Guns in America: Combating the spread of gun violence – USA TODAY

This story originally published on Dec. 29, 1993. It is being republished as part of the commemoration of USA TODAY’s 40th anniversary on Sept. 15, 2022.
The best idea for ending the violence gripping the USA could be as simple as melting handguns into scrap metal.
Then again, the best idea might be executing those who use handguns to commit crimes.
Either of these proposals – distilled from basic arguments on both sides of the debate over violence and guns – might ensure citizens’ safety.
So why not choose one? Democracy should be so easy.
With more than 200 million firearms in circulation and the Second Amendment’s ambiguous “right to bear arms,” finding a solution has become a nationwide political battle.
Having passed Jim and Sarah Brady’s handgun control bill, and with growing public support for an answer to street crime, Congress is in a rush to legislate – or at least propose – more gun laws. Sixty bills related to gun regulation bubbled up in 1993, and a slew are on tap for 1994:
The House next month is expected to take up the crime bill, already approved by the Senate, that calls for billions of dollars for drug treatment, boot camps for first-time offenders and stricter sentences for crimes committed with guns. Also included is a ban of 19 types of semiautomatic assault-style weapons. In addition:
Rep. Cardiss Collins, D-Illinois, wants to make both gun manufacturers and gun dealers liable for damages from gun use.
Sen. Daniel Patrick Moynihan, D-New York, wants to substantially boost the tax on bullets.
Other proposals call for licensing handgun owners, limiting gun purchases to one a month, and requiring stringent background checks for gun dealers.
Despite this flurry of activity, there’s still a segment of Congress – mainly Republicans and Western Democrats – who say gun control won’t keep guns out of the hands of criminals. Their solutions: more prisons, longer sentences and harsher penalties. “There is no one answer to the crime problem,” says Rep. Jim Ramstad, R-Minn. “To say the gun problem is the answer is absurd. We need to emphasize a more comprehensive approach.”
The Clinton administration is offering a little to both sides. The president has pledged money for 100,000 new police officers, and last week Treasury Secretary Lloyd Bentsen proposed higher fees and fewer federally licensed dealers. “It makes no sense at all to have over 250,000 dealers in guns today and to have . . . people even operating out of their kitchens,” Bentsen said.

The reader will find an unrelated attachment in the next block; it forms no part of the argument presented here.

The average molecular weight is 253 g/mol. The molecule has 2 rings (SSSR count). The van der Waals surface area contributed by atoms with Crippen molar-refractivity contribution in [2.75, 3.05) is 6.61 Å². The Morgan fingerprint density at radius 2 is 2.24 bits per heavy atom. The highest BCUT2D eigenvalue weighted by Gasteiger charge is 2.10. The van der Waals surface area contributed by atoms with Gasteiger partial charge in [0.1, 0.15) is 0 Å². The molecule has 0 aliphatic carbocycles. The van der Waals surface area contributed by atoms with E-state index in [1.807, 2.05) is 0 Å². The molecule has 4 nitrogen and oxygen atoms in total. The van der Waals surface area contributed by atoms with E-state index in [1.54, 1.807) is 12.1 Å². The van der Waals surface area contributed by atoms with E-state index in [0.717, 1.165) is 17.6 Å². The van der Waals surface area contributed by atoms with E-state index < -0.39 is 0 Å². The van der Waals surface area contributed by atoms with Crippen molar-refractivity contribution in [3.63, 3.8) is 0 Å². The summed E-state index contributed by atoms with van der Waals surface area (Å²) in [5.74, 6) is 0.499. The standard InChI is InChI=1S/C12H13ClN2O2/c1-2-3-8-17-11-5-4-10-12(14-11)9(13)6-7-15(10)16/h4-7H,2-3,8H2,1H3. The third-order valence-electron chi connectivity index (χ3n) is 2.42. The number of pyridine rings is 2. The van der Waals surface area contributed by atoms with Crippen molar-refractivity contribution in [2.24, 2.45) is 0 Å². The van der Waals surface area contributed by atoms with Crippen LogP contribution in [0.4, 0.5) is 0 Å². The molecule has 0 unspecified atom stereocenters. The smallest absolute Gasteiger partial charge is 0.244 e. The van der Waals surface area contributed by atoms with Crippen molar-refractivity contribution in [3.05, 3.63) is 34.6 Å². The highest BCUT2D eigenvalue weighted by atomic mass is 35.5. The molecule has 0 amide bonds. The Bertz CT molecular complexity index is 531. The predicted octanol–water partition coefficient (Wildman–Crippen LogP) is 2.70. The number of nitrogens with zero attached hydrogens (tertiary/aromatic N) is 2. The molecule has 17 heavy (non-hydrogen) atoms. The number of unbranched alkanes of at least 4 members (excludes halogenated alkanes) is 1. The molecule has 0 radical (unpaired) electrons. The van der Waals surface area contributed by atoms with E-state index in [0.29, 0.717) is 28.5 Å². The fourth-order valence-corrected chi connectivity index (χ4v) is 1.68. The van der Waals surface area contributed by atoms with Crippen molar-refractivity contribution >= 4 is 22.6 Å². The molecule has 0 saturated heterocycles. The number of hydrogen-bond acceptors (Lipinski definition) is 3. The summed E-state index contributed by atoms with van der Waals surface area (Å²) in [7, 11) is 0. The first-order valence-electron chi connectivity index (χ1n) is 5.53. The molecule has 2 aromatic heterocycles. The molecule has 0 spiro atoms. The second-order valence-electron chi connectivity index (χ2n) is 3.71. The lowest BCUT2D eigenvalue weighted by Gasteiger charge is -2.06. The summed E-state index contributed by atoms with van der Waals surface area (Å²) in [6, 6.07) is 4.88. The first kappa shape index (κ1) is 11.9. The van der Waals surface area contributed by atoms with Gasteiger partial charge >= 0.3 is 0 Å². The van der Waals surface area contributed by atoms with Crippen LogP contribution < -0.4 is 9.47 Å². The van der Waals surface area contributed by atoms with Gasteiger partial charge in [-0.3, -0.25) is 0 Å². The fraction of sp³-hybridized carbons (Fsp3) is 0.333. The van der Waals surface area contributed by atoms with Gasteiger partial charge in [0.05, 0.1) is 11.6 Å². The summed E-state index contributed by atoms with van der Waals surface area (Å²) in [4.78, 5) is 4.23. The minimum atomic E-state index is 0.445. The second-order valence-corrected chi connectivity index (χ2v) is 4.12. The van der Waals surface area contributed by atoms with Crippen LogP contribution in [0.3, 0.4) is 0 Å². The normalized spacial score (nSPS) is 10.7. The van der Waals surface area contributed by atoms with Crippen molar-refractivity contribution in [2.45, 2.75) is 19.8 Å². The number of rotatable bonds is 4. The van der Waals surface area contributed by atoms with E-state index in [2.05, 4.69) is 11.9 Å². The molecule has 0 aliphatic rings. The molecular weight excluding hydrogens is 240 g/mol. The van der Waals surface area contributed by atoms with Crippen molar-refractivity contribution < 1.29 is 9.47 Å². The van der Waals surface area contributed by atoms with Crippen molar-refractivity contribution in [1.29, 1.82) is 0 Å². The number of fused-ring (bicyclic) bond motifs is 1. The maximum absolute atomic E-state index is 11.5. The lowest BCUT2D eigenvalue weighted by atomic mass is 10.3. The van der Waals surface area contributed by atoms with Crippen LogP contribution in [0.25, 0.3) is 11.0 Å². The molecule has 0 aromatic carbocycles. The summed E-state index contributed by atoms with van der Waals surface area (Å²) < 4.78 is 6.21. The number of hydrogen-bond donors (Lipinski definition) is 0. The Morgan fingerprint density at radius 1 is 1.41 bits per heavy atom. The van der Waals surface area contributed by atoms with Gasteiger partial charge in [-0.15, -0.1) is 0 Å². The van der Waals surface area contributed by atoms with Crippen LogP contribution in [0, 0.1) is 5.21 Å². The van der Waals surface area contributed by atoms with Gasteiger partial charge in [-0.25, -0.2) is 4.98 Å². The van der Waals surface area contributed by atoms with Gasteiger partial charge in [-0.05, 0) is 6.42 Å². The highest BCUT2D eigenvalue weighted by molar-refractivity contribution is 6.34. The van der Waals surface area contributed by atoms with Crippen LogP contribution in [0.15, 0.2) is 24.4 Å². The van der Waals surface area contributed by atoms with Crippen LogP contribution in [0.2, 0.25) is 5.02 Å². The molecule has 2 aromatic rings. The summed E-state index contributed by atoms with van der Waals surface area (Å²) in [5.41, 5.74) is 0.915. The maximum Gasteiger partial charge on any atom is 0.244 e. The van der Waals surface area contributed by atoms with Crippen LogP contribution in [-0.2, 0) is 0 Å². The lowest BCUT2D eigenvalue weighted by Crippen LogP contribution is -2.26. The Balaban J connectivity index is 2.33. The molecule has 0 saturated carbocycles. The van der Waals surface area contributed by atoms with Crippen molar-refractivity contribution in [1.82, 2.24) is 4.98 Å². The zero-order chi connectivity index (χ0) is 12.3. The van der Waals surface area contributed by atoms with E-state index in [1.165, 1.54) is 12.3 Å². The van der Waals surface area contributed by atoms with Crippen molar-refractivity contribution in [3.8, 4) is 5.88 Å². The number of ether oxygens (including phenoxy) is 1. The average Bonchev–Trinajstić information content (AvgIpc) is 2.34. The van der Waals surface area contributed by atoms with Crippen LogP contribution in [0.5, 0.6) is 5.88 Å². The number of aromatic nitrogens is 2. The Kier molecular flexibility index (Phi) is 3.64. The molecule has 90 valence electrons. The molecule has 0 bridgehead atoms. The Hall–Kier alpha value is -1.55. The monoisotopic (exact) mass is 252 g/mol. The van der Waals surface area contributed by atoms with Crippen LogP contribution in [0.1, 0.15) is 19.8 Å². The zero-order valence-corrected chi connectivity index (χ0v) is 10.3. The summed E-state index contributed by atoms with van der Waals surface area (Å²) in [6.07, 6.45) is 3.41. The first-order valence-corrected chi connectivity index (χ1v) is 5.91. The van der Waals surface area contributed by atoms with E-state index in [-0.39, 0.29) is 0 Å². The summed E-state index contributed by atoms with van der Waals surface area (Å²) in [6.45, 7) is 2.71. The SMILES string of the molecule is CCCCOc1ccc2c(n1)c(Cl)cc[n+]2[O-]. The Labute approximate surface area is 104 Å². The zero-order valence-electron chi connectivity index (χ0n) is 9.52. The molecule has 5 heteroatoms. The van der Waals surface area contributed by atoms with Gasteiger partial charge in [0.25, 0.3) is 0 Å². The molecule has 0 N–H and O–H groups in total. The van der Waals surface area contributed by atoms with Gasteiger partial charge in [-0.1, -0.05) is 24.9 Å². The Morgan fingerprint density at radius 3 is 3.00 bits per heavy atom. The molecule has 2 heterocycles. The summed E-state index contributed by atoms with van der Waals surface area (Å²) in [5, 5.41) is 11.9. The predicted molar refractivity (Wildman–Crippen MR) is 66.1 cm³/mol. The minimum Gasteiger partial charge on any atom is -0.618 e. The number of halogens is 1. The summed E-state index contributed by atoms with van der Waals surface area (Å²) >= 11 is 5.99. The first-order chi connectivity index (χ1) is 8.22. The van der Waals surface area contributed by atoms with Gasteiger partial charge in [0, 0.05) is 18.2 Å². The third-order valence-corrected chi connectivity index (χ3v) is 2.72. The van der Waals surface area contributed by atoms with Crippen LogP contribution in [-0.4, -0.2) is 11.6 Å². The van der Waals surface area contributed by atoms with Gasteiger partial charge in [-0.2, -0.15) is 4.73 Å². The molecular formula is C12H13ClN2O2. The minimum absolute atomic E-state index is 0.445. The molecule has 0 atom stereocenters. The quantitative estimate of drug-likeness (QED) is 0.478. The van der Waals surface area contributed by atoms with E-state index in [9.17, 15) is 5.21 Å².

While advocating tougher stands on crime, including harsher jail sentences, neighborhood watches and community patrols, the National Rifle Association and other gun advocates see education and awareness as key to making people responsible gun owners. “These gun laws restricting law-abiding citizens don’t work,” says Steve Whitener of Gun Owners of America. “We need to educate and inform.”
Some gun control advocates say gun owners should have to buy liability insurance. “We essentially let gun owners off the hook in this society by saying they don’t have any responsibility,” says Richard Saltman, director of health policy management at Emory University. A gun owner would have to show proof he has insurance coverage to purchase a gun, just as many states require proof of auto insurance to get a license plate or register a car title. Anyone injured by that weapon could then recover damages through the owner’s insurance coverage. The idea is so new, most insurers have yet to form opinions. “This is something that could be quite expensive,” says Tom O’Day, associate vice president of the Alliance of American Insurers, a trade group.
Although some ideas are years away from everyday use, modern technology could restrict access to firearms without offending gun rights advocates. Some possibilities:
“Smart guns” that recognize owners by their palm prints – now being developed by defense contractors.
A radioactive or chemical tracer that could be placed in all guns and ammo to make detection easier. Police would carry detectors.
A magnetic strip on drivers’ licenses, encoded to prevent felons from buying guns.
Some communities, including New York, Boston and Washington, D.C., have tried enticing people into surrendering their weapons. In Dallas this month, the defending NFL Super Bowl champion Cowboys, Dallas police and the Children’s Medical Center began a year-long program to give residents tickets to football games in exchange for firearms. Nationwide, thousands of guns are turned in through gun amnesty and buy-back programs. In New York City Tuesday, a police station was mobbed as people traded in guns for $100 certificates for toys. In all, 403 guns were swapped. “Maybe it’s like a raindrop in the ocean, but it does make a difference,” says Dewey Stokes of the Fraternal Order of Police. “On a symbolic level, (buy-back programs) are a positive step,” says James Fox, dean of the College of Criminal Justice at Northeastern University. “Every gun off the streets is an improvement.”
Most of the ideas for ending violence are “little itty-bitty things . . . nibbling away at the problem,” says Florida State University criminology professor Gary Kleck. “Mixed in with all that silliness, there’s some talk that we have to get at the root of the problem, which is poverty.”
Beyond family and economic improvements, the quickest way to end the violence, Kleck says, is a cease-fire in the drug war. “The war on drugs caused that problem,” Kleck says. “You disrupt drug markets, it causes violence.” Since the mid-1980s – when crack cocaine became a street staple and the war on drugs hit its stride – handgun deaths have nearly doubled.
Contributing: Gary Fields, Steve Komarow, William M. Welch and Leslie Phillips


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